Leah Gallagher has this really evocative profile in her book The End of the Suburbs: Where the American Dream is Moving (2013). She follows around a suburban mom named Diane Roseman, as she schleps her four children daily to a dizzying array of after-school activities – swimming, chess, ballet, Hebrew School, soccer, jazz, etc., etc. “I’m in my car from morning till night,” she says. “My car knows the way to gymnastics.”
This vignette was so vivid and relatable, Andy Wiese and I put it in our book The Suburb Reader, 2nd edition. This suburban car dependency, many agree, is a major failing of the suburban form itself. It’s bad for the environment, for the social freedom of kids, and it drains out parents who spend countless hours chauffeuring their kids. Roseman complained that since “kids didn’t really run around outside and play in the subdivision,” it meant she had to coordinate all of their social and extra-curricular activities herself, to places that required a drive. That car dependency fostered a distinct strain of helicopter parenting. It took autonomy away from her kids, and put oversight and more responsibility on Roseman herself.
The schlepping mother is something that’s been around for at least the past 70 years. A New York Times profile from 1955, for example, described how Mrs. Dan Donaldson of White Plains, NY, logged 300 miles a week behind the wheel as a carpool mom. It’s exhausting just reading about it.
I’ve been one of these schlepping moms myself for the past 15 years. And now, it’s stopping.
As a family, we’re doing the more responsible thing, at least from an urban-studies-regional-planning perspective. My ninth grader has started taking the Metro to school. And my schlepping has been reduced to a short drive to the station. She loves the independence. We’re curbing our contribution to LA’s smog. We’re choosing public over private transit.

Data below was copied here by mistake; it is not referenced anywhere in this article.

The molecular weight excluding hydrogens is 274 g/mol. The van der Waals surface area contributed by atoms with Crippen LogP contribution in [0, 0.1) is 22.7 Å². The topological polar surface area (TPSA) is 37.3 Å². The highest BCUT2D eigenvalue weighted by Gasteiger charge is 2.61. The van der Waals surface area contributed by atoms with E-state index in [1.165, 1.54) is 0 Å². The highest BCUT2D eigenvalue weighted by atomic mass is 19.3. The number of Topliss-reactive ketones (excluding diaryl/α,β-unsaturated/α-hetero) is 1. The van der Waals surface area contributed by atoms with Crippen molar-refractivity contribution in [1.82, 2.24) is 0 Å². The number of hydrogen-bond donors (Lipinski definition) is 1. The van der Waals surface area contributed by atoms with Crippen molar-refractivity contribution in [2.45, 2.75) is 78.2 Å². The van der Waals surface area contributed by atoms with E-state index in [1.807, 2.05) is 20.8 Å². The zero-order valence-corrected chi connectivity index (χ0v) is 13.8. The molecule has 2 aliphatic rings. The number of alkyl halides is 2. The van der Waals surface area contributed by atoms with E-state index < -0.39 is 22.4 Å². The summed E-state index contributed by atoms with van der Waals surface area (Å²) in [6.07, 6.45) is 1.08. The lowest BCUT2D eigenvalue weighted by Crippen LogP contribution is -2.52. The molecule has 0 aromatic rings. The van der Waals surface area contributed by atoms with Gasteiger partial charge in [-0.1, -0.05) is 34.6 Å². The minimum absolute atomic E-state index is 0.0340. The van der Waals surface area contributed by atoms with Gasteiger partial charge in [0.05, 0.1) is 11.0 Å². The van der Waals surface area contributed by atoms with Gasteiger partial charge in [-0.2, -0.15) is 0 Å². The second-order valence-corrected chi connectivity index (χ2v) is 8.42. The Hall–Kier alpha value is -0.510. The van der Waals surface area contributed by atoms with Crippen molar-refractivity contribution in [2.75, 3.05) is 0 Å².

And yet, I’m feeling a deep sense of loss.
See, those 20-minute morning drives to school were a consistent time when I could fully check in with my daughter. We’d go over the logistics of the day, discuss friend dilemmas, share ridiculous stories. We talked politics, school dances, social media, and the unfolding, confusing, exciting, ridiculous process of adolescence. We shared music, introducing each other to new artists and expressing total vocal freedom – with the windows rolled up most of the time. Yes, we had plenty of mornings where we drove each other crazy. And a few when an assignment, lunch, or absolutely essential change of clothes was left – we discovered halfway down the hill – on the kitchen table. So for me, it meant a double-round trip and a late start to my workday.
For us, our commute time was a time to communicate.
That routine borne of car dependency fortified the bonds between me and my kids. It was a time of day when we were necessarily forced into a common space in close proximity, a moment of easy interaction, a kind of routinized accessibility. It was the gift of my kids, in the flesh.
Maybe I’m getting a little nostalgic about all of this. I know what’s coming in the near future. With my oldest off at college, I’ve gained a fresh, intense appreciation for the physical proximity of my kids. I know their freedom is good, and that independence and self-reliance is a crucial part of their own growth.
Still, I’m appreciating in new ways those old, environmentally irresponsible routines when the face-to-face time in the car was a regular part of my day. We’ll have to carve it out in new ways.
I would have never predicted that I’d be missing my schlepping time. I know that was a life choice that worked against urban sustainability. But for me, it fostered a kind of emotional well-being that I’m just now recognizing – now that it’s disappearing from my everyday reality.
That gorgeous photo at the top taken by Andy Wiese... it also graces the cover of our book The Suburb Reader
I migrated my blog SuburbanMe to this website... losing all of my comments in the process! I am sorry to lose those terrific insights from my readers.